reboot. It works as a safety net to ensure that the reboot takes
           place even if a clean reboot attempt times out. Note that the
           RebootWatchdogSec= timeout applies only to the second phase of the
           reboot, i.e. after all regular services are already terminated, and
           after the system and service manager process (PID 1) got replaced by
           the systemd-shutdown binary, see system bootup(7) for details. During
           the first phase of the shutdown operation the system and service
           manager remains running and hence RuntimeWatchdogSec= is still
           honoured. In order to define a timeout on this first phase of system
           shutdown, configure JobTimeoutSec= and JobTimeoutAction= in the
           [Unit] section of the shutdown.target unit. By default
           RuntimeWatchdogSec= defaults to 0 (off), and RebootWatchdogSec= to
           10min.  KExecWatchdogSec= may be used to additionally enable the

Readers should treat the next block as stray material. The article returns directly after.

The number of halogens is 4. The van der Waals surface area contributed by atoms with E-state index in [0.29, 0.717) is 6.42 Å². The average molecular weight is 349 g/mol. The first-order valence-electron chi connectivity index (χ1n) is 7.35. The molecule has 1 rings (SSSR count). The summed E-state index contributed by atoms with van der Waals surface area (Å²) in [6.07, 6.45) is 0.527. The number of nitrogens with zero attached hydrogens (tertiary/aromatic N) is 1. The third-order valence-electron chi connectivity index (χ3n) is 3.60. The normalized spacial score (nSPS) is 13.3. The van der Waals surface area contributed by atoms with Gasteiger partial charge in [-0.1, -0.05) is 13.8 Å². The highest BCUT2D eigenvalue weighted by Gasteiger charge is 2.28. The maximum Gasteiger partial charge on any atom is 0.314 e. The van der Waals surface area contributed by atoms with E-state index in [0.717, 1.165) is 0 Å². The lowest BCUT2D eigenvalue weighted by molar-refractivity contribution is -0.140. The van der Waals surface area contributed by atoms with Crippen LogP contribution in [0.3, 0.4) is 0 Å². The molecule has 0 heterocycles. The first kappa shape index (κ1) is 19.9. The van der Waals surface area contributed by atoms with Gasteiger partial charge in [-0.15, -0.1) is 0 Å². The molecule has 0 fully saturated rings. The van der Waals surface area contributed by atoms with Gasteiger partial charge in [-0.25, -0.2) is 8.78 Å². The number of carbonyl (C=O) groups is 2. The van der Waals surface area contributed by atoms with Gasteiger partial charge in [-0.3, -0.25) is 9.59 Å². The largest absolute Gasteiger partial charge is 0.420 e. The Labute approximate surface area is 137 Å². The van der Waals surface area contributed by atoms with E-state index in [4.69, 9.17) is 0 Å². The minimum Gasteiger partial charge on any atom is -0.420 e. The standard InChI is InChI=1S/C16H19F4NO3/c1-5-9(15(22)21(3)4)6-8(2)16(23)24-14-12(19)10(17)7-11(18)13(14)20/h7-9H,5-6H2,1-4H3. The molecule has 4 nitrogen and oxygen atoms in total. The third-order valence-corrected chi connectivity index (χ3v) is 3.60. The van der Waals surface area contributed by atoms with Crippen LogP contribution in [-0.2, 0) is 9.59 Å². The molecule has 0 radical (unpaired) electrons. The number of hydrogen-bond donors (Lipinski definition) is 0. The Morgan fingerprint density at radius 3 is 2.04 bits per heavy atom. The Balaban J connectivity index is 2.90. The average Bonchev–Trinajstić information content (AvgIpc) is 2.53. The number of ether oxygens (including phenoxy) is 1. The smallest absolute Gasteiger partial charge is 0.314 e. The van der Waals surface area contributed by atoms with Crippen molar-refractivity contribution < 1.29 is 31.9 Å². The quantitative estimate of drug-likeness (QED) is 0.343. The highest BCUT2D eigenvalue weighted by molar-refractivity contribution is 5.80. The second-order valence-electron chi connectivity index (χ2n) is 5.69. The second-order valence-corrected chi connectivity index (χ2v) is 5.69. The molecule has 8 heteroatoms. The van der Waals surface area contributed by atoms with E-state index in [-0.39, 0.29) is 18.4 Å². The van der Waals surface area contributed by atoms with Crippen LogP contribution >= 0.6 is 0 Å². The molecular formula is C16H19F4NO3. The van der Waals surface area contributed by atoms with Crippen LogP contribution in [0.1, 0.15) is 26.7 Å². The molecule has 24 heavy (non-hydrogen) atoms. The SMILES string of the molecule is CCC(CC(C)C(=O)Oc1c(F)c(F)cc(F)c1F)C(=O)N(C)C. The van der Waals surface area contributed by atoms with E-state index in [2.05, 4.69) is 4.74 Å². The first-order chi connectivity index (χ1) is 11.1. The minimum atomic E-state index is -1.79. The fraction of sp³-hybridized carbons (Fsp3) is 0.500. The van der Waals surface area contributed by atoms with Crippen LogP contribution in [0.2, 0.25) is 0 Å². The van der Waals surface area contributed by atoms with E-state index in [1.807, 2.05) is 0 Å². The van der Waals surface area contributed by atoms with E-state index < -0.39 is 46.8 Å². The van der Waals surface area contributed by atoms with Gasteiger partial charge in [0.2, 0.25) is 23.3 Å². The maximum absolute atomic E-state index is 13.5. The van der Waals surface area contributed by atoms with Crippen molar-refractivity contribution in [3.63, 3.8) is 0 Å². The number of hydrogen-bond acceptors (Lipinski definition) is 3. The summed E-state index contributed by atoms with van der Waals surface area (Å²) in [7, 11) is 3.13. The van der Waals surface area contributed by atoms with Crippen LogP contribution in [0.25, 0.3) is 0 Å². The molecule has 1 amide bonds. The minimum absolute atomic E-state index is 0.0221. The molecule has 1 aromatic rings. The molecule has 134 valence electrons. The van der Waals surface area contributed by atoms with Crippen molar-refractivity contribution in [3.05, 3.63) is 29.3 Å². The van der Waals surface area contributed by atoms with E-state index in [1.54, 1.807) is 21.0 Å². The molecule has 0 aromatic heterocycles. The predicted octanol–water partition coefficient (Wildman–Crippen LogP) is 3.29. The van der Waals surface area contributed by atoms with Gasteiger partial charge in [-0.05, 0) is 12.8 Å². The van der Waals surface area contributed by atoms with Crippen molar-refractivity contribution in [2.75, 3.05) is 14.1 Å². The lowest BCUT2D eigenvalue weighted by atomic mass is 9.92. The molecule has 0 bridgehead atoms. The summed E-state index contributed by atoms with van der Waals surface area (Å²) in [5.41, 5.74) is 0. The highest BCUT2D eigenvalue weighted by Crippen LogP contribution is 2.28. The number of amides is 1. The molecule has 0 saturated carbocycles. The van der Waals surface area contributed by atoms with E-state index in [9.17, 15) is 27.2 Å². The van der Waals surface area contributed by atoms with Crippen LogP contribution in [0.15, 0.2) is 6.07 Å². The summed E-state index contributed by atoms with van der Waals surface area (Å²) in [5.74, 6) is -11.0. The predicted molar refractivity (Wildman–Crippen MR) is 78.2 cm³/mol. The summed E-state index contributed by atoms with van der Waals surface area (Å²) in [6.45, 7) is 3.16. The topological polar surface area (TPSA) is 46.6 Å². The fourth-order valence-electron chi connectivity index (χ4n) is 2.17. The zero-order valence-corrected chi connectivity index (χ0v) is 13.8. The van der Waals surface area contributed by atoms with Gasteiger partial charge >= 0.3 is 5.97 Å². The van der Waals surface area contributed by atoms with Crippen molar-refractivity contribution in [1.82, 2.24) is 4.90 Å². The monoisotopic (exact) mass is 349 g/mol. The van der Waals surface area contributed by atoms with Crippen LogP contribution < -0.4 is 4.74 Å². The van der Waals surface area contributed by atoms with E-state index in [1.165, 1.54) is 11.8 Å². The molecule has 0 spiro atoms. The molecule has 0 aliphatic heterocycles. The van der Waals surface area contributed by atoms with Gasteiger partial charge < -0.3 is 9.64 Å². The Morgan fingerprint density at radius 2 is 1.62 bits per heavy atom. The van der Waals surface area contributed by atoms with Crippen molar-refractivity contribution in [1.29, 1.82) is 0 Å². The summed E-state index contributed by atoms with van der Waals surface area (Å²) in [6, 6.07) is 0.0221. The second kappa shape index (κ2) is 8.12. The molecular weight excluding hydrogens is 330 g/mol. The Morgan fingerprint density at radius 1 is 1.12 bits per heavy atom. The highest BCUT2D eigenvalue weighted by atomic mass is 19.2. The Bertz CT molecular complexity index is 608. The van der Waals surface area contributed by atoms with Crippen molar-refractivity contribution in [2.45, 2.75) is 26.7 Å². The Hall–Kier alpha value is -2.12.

watchdog when kexec is being executed rather than when rebooting.
           Note that if the kernel does not reset the watchdog on kexec
           (depending on the specific hardware and/or driver), in this case the
           watchdog might not get disabled after kexec succeeds and thus the
           system might get rebooted, unless RuntimeWatchdogSec= is also enabled
           at the same time. For this reason it is recommended to enable
           KExecWatchdogSec= only if RuntimeWatchdogSec= is also enabled. These
           settings have no effect if a hardware watchdog is not available.

       WatchdogDevice=
           Configure the hardware watchdog device that the runtime and shutdown
           watchdog timers will open and use. Defaults to /dev/watchdog. This
           setting has no effect if a hardware watchdog is not available.

       CapabilityBoundingSet=
           Controls which capabilities to include in the capability bounding set
           for PID 1 and its children. See capabilities(7) for details. Takes a
           whitespace-separated list of capability names as read by